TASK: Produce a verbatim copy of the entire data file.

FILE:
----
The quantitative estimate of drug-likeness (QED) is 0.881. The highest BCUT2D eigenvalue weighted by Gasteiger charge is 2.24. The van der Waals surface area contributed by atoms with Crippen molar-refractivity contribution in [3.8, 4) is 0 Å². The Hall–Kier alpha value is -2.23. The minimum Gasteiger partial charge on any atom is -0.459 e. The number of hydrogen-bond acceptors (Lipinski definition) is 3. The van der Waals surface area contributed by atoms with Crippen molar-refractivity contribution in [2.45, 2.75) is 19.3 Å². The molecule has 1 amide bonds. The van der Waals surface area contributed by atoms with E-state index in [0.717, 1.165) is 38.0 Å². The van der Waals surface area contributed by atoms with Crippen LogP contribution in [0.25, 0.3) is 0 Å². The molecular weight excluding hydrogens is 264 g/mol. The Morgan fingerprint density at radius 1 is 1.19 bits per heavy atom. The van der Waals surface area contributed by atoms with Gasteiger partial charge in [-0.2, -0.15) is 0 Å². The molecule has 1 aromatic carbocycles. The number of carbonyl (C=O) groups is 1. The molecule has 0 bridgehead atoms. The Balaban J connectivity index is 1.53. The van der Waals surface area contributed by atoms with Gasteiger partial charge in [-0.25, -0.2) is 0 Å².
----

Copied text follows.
The quantitative estimate of drug-likeness (QED) is 0.881. The highest BCUT2D eigenvalue weighted by Gasteiger charge is 2.24. The van der Waals surface area contributed by atoms with Crippen molar-refractivity contribution in [3.8, 4) is 0 Å². The Hall–Kier alpha value is -2.23. The minimum Gasteiger partial charge on any atom is -0.459 e. The number of hydrogen-bond acceptors (Lipinski definition) is 3. The van der Waals surface area contributed by atoms with Crippen molar-refractivity contribution in [2.45, 2.75) is 19.3 Å². The molecule has 1 amide bonds. The van der Waals surface area contributed by atoms with E-state index in [0.717, 1.165) is 38.0 Å². The van der Waals surface area contributed by atoms with Crippen LogP contribution in [0.25, 0.3) is 0 Å². The molecular weight excluding hydrogens is 264 g/mol. The Morgan fingerprint density at radius 1 is 1.19 bits per heavy atom. The van der Waals surface area contributed by atoms with Gasteiger partial charge in [-0.2, -0.15) is 0 Å². The molecule has 1 aromatic carbocycles. The number of carbonyl (C=O) groups is 1. The molecule has 0 bridgehead atoms. The Balaban J connectivity index is 1.53. The van der Waals surface area contributed by atoms with Gasteiger partial charge in [-0.25, -0.2) is 0 Å².